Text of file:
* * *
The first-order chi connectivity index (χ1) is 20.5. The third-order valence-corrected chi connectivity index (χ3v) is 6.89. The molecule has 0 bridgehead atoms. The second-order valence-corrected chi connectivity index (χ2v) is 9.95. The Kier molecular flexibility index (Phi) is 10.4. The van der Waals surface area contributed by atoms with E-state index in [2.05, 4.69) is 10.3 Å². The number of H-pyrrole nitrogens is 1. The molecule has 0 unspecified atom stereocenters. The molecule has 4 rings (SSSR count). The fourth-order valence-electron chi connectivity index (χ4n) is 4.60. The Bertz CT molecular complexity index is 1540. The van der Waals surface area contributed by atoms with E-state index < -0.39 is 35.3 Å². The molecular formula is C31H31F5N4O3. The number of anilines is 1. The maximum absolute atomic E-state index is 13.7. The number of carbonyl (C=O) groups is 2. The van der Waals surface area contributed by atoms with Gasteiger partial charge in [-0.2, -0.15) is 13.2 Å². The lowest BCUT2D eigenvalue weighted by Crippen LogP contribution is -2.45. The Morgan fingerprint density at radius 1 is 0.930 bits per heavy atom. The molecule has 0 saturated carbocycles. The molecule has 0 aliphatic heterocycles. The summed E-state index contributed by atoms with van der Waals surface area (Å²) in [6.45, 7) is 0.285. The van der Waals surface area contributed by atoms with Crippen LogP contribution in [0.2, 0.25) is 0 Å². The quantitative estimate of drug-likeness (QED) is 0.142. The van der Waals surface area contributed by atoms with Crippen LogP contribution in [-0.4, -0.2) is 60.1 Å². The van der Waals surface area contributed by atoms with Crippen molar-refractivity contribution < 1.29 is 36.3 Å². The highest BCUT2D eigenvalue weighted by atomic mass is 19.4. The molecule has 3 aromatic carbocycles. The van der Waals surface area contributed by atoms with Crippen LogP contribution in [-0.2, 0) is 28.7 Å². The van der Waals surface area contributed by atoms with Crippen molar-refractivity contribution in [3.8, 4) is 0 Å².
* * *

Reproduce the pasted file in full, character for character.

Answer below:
The first-order chi connectivity index (χ1) is 20.5. The third-order valence-corrected chi connectivity index (χ3v) is 6.89. The molecule has 0 bridgehead atoms. The second-order valence-corrected chi connectivity index (χ2v) is 9.95. The Kier molecular flexibility index (Phi) is 10.4. The van der Waals surface area contributed by atoms with E-state index in [2.05, 4.69) is 10.3 Å². The number of H-pyrrole nitrogens is 1. The molecule has 0 unspecified atom stereocenters. The molecule has 4 rings (SSSR count). The fourth-order valence-electron chi connectivity index (χ4n) is 4.60. The Bertz CT molecular complexity index is 1540. The van der Waals surface area contributed by atoms with E-state index < -0.39 is 35.3 Å². The molecular formula is C31H31F5N4O3. The number of anilines is 1. The maximum absolute atomic E-state index is 13.7. The number of carbonyl (C=O) groups is 2. The van der Waals surface area contributed by atoms with Gasteiger partial charge in [-0.2, -0.15) is 13.2 Å². The lowest BCUT2D eigenvalue weighted by Crippen LogP contribution is -2.45. The Morgan fingerprint density at radius 1 is 0.930 bits per heavy atom. The molecule has 0 saturated carbocycles. The molecule has 0 aliphatic heterocycles. The summed E-state index contributed by atoms with van der Waals surface area (Å²) in [6.45, 7) is 0.285. The van der Waals surface area contributed by atoms with Crippen LogP contribution in [0.2, 0.25) is 0 Å². The quantitative estimate of drug-likeness (QED) is 0.142. The van der Waals surface area contributed by atoms with Crippen LogP contribution in [-0.4, -0.2) is 60.1 Å². The van der Waals surface area contributed by atoms with Crippen molar-refractivity contribution < 1.29 is 36.3 Å². The highest BCUT2D eigenvalue weighted by atomic mass is 19.4. The molecule has 3 aromatic carbocycles. The van der Waals surface area contributed by atoms with Crippen LogP contribution in [-0.2, 0) is 28.7 Å². The van der Waals surface area contributed by atoms with Crippen molar-refractivity contribution in [3.8, 4) is 0 Å².